The Surreal and Inspiring Photos of Flora Borsi

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All images by Flora Borsi. Used with permission

Flora Borsi is a young fine art photographer from Hungary–and a recipient of Adobe Photoshop’s special 25 under 25 awards. Flora not only shoots, but uses Photoshop to fully express herself creatively. She does this through surreal images that are thematically focused on identity, relationships, emotions and dreams. Above all though, Flora works incredibly hard to create unique images that no one else has–and so she is constantly trying to say specific things through her photos while adding to the current conversations in the world with her own voice.

Flora has had solo exhibitions in Europe and the USA, and recently taken part of a “Continental Shift” group exhibition at Saatchi Gallery. Of course, this hasn’t gone unnoticed–and she has been featured by The Guardian’s Observer and BBC Culture.

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Wallpart Shop Accused of Stealing and Selling Images


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When photographers and artists learn about their work being stolen, they absolutely get angry. But when a retailer goes ahead and takes the images to sell for their own profit while cutting out the artist, then a bigger problem starts. Change.org currently has a petition against just such a thing.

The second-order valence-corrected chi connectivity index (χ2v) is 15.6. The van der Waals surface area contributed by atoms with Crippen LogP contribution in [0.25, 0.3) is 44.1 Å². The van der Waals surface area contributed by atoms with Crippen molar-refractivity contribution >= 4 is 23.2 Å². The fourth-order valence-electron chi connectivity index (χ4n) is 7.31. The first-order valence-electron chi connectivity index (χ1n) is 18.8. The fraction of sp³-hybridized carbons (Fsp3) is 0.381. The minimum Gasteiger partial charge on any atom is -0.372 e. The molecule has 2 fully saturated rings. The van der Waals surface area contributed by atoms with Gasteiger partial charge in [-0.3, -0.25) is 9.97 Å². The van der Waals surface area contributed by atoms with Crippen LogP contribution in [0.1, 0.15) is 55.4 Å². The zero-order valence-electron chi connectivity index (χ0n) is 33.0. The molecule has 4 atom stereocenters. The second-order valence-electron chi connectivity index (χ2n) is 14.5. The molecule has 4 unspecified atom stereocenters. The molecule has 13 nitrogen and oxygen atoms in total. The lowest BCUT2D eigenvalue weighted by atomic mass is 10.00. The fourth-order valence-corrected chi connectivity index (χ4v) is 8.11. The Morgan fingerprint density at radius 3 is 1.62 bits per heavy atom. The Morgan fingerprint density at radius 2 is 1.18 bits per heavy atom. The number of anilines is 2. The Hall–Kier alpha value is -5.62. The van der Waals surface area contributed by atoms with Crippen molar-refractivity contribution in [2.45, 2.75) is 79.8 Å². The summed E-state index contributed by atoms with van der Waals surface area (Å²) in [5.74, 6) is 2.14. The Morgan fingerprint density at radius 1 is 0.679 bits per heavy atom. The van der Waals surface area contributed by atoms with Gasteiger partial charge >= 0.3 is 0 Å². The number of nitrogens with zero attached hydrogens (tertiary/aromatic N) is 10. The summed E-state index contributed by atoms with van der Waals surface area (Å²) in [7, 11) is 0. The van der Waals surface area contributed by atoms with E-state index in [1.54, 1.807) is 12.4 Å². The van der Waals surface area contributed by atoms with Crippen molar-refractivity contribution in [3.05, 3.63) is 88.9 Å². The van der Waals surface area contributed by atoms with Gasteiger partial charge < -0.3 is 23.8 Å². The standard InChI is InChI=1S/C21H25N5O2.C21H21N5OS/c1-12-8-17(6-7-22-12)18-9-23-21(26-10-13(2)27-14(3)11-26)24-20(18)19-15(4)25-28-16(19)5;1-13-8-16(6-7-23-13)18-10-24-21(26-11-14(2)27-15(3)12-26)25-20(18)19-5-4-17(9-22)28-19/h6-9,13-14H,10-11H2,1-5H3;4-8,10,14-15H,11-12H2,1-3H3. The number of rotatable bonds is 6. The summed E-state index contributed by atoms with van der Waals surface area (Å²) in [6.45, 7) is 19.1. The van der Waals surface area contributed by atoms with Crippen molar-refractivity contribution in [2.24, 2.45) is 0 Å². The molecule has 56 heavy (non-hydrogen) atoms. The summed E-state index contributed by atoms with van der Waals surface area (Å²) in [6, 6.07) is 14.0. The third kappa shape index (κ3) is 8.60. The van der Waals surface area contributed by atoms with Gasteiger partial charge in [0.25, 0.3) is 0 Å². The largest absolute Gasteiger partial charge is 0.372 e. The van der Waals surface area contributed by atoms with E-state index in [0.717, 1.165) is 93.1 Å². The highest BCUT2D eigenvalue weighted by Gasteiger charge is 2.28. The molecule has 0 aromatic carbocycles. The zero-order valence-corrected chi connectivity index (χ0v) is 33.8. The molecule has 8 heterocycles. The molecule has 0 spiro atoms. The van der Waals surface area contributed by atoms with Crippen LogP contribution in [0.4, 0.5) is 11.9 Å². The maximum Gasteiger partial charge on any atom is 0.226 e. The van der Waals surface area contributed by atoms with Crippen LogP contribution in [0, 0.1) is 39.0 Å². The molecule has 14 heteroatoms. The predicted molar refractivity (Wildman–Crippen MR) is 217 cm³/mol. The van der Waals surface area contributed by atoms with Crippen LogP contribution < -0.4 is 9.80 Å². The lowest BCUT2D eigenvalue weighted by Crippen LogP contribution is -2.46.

Wallpart, an art retail store, has been accused of stealing photographs and creations from artists on DeviantArt–a community where lots of artists display their portfolio. At the moment of publishing this piece, they’re just shy of the 1,000 signatures needed.

From what the petition page states, Wallpart was contacted for commentary but they didn’t respond. From the looks of things, it also appears that this petition has been up for around a month and was started by Chelsea Cooper of Kansas City.

Indeed, there are many things that can happen now. The artists can all individually sue the company or demand royalties on sales. Artists may want to do individual things based on who they are.

Oddly enough, Wallpart’s Terms of Service state that they don’t steal from artists. According to the site “Wallpart.com only helps the user to find the images interesting him, the site uses data of the most known third-party search engines. Process of search happens at user’s browser.” They further state that the images aren’t uploaded to their own servers and instead hosted on third party servers. Finally, they also don’t claim responsibility for the images that the users purchase–which quite honestly sounds very shady.

Hopefully, an agreement of some sort will be settled or the story will grow into a larger case.